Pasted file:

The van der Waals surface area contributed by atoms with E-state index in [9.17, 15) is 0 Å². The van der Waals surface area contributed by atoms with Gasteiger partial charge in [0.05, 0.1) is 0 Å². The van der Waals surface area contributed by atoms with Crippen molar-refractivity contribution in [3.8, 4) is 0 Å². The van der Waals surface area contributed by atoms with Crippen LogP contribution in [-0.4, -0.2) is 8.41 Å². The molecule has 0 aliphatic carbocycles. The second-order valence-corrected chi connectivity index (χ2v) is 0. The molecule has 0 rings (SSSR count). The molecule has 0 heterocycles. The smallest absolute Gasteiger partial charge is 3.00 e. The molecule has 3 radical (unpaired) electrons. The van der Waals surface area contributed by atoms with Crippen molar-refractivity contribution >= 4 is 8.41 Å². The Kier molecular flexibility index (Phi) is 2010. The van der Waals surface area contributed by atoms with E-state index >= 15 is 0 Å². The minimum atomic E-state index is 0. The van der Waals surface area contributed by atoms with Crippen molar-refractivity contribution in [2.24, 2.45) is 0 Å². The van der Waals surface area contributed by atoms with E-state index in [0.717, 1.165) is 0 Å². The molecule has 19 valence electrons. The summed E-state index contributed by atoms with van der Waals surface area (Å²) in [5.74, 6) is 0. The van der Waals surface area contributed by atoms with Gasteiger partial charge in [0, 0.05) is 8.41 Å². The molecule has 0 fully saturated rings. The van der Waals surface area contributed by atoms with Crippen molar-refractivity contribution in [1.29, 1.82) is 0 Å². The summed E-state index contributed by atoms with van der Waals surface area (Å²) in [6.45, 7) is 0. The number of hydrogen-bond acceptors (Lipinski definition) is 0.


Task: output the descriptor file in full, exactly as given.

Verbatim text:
The van der Waals surface area contributed by atoms with E-state index in [9.17, 15) is 0 Å². The van der Waals surface area contributed by atoms with Gasteiger partial charge in [0.05, 0.1) is 0 Å². The van der Waals surface area contributed by atoms with Crippen molar-refractivity contribution in [3.8, 4) is 0 Å². The van der Waals surface area contributed by atoms with Crippen LogP contribution in [-0.4, -0.2) is 8.41 Å². The molecule has 0 aliphatic carbocycles. The second-order valence-corrected chi connectivity index (χ2v) is 0. The molecule has 0 rings (SSSR count). The molecule has 0 heterocycles. The smallest absolute Gasteiger partial charge is 3.00 e. The molecule has 3 radical (unpaired) electrons. The van der Waals surface area contributed by atoms with Crippen molar-refractivity contribution >= 4 is 8.41 Å². The Kier molecular flexibility index (Phi) is 2010. The van der Waals surface area contributed by atoms with E-state index >= 15 is 0 Å². The minimum atomic E-state index is 0. The van der Waals surface area contributed by atoms with Crippen molar-refractivity contribution in [2.24, 2.45) is 0 Å². The van der Waals surface area contributed by atoms with E-state index in [0.717, 1.165) is 0 Å². The molecule has 19 valence electrons. The summed E-state index contributed by atoms with van der Waals surface area (Å²) in [5.74, 6) is 0. The van der Waals surface area contributed by atoms with Gasteiger partial charge in [0, 0.05) is 8.41 Å². The molecule has 0 fully saturated rings. The van der Waals surface area contributed by atoms with Crippen molar-refractivity contribution in [1.29, 1.82) is 0 Å². The summed E-state index contributed by atoms with van der Waals surface area (Å²) in [6.45, 7) is 0. The number of hydrogen-bond acceptors (Lipinski definition) is 0.